I'm interested in the properties of randomly generated convex shapes in $n$-dimensional space.

Suppose I were to generate $v$ uniformly distributed random points on the $n$-ball of radius $R$. What is the probability that their convex hull contains the $n$-ball of radius $1$? There seems to be some knowledge of the probability that their convex hull contains the origin, which provides a handy upper bound, but I'd prefer some nontrivial lower bound. I've googled around for it and haven't found any clues.

Alternatively, given these vertices, is there some reasonably swift test I could perform on them to decide whether or not their hull contains the unit ball? An estimation of this probability from experimental data would be good enough for what I'm doing.

  • $\begingroup$ Are both ball centered? $\endgroup$ May 3, 2014 at 18:23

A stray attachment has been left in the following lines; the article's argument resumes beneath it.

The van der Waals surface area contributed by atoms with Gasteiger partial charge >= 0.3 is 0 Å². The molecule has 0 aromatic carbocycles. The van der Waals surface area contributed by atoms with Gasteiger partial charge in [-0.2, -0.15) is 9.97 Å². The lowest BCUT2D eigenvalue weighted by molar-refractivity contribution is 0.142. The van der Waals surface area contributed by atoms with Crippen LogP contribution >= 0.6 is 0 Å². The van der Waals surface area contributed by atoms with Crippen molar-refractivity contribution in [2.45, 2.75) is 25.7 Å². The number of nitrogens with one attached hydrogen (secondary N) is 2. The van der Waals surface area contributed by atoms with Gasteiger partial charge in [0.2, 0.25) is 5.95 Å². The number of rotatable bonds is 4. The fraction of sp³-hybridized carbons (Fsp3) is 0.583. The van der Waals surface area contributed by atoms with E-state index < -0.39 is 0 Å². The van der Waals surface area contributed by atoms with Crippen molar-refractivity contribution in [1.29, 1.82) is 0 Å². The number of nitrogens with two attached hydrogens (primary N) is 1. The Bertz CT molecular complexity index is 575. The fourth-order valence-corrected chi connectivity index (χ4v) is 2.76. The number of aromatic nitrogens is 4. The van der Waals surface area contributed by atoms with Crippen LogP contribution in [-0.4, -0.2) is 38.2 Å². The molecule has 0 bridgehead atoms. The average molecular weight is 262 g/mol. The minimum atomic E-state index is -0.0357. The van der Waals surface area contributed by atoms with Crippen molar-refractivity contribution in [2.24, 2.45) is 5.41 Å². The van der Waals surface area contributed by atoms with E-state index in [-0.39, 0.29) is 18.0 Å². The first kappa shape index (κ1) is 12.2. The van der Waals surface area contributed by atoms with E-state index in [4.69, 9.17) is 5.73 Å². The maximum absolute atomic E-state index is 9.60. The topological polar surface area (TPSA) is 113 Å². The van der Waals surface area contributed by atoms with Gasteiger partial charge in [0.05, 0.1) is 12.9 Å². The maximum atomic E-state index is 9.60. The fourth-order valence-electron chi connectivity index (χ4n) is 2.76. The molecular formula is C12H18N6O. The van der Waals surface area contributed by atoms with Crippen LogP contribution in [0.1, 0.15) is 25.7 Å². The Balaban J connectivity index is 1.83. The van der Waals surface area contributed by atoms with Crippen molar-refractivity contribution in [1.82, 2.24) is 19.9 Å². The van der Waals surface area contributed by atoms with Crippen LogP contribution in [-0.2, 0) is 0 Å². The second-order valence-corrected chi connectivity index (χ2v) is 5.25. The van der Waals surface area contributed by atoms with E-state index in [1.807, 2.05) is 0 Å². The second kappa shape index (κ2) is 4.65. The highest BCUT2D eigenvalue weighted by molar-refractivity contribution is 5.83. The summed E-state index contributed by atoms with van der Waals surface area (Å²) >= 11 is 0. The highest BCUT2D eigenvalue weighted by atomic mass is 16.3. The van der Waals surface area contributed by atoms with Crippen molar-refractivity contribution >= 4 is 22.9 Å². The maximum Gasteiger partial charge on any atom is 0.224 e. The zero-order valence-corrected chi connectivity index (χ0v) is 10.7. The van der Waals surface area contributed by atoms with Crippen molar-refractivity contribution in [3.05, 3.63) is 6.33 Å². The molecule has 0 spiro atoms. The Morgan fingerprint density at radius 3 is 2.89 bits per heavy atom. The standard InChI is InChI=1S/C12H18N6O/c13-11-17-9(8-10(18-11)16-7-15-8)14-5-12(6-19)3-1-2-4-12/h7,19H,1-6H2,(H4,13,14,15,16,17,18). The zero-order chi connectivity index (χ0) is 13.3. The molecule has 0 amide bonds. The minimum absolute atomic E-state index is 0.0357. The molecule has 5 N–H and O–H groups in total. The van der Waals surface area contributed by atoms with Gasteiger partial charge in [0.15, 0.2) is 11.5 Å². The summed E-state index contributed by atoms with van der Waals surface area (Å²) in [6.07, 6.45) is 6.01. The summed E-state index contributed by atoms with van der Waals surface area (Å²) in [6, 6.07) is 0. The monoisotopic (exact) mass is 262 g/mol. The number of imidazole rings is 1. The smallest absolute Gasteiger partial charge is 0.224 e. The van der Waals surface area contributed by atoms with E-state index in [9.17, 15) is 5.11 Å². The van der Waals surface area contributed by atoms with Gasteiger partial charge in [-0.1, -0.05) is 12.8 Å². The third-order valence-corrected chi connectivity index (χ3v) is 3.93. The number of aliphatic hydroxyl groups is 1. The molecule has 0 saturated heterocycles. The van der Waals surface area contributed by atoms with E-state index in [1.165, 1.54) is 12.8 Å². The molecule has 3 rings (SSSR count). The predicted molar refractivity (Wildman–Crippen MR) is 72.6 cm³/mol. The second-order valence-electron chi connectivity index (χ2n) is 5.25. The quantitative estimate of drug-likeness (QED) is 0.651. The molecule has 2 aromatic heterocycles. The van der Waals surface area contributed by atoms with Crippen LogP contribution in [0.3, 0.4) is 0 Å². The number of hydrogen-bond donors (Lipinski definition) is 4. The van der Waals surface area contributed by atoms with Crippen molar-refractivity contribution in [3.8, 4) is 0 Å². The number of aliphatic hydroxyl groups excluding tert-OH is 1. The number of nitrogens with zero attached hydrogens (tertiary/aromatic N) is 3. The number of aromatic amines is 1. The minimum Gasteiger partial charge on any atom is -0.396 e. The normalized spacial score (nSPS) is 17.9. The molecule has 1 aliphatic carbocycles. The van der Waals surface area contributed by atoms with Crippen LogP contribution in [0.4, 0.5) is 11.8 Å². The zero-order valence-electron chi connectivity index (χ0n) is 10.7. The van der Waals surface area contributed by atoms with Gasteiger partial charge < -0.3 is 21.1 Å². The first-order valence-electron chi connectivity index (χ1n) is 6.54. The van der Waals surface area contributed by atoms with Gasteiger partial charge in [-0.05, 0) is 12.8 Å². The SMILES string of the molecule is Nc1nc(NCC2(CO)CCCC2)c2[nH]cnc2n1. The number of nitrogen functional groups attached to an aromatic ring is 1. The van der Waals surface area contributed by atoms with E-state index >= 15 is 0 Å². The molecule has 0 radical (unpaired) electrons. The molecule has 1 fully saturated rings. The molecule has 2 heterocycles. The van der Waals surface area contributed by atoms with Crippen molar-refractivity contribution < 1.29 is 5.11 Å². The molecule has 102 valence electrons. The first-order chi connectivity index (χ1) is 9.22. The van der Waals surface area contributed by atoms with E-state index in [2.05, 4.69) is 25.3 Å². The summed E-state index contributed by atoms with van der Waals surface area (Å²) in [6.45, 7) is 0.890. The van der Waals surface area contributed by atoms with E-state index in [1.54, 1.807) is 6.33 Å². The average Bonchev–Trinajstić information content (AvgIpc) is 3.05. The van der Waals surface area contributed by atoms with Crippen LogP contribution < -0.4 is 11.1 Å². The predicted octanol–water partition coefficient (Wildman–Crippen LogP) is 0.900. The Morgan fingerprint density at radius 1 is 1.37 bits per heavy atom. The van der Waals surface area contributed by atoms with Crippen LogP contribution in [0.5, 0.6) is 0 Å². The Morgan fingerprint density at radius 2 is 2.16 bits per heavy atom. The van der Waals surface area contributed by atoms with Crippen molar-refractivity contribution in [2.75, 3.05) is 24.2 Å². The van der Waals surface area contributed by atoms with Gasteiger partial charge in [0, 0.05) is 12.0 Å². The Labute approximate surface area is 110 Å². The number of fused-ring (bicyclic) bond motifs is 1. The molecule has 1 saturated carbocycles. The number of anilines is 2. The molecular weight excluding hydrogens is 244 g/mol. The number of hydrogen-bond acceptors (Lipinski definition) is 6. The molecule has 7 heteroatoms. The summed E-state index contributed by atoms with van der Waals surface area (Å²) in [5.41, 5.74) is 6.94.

• $\begingroup$ @GillesBonnet, not necessarily. I later found, in fact, that this problem is both NP-Hard and in CO-NP, so my chances of doing this quickly are quite slim. Upon finding this, I unfortunately forgot about this question, and I'm a bit swamped with work right now. Thanks for reminding me, though, I'll write up my results as soon as I can. $\endgroup$
    – ymbirtt
    May 3, 2014 at 20:33
  • $\begingroup$ Oh, sorry, I misread your comment. Yes, both of the balls are centred at the origin. $\endgroup$
    – ymbirtt
    May 3, 2014 at 20:38
  • $\begingroup$ By the way, you are right, I think when we have the distribution of $n$ independent points is centrally symmetric the probability to contain the origin is well known. This is clearly the case when we have uniform distribution in a centered ball. I could find out the reference and the precise statement if you are interested by. $\endgroup$ May 3, 2014 at 20:58
  • $\begingroup$ And I am interested to see your result when you have time to write something... but it does not urge! ;-) $\endgroup$ May 3, 2014 at 21:02


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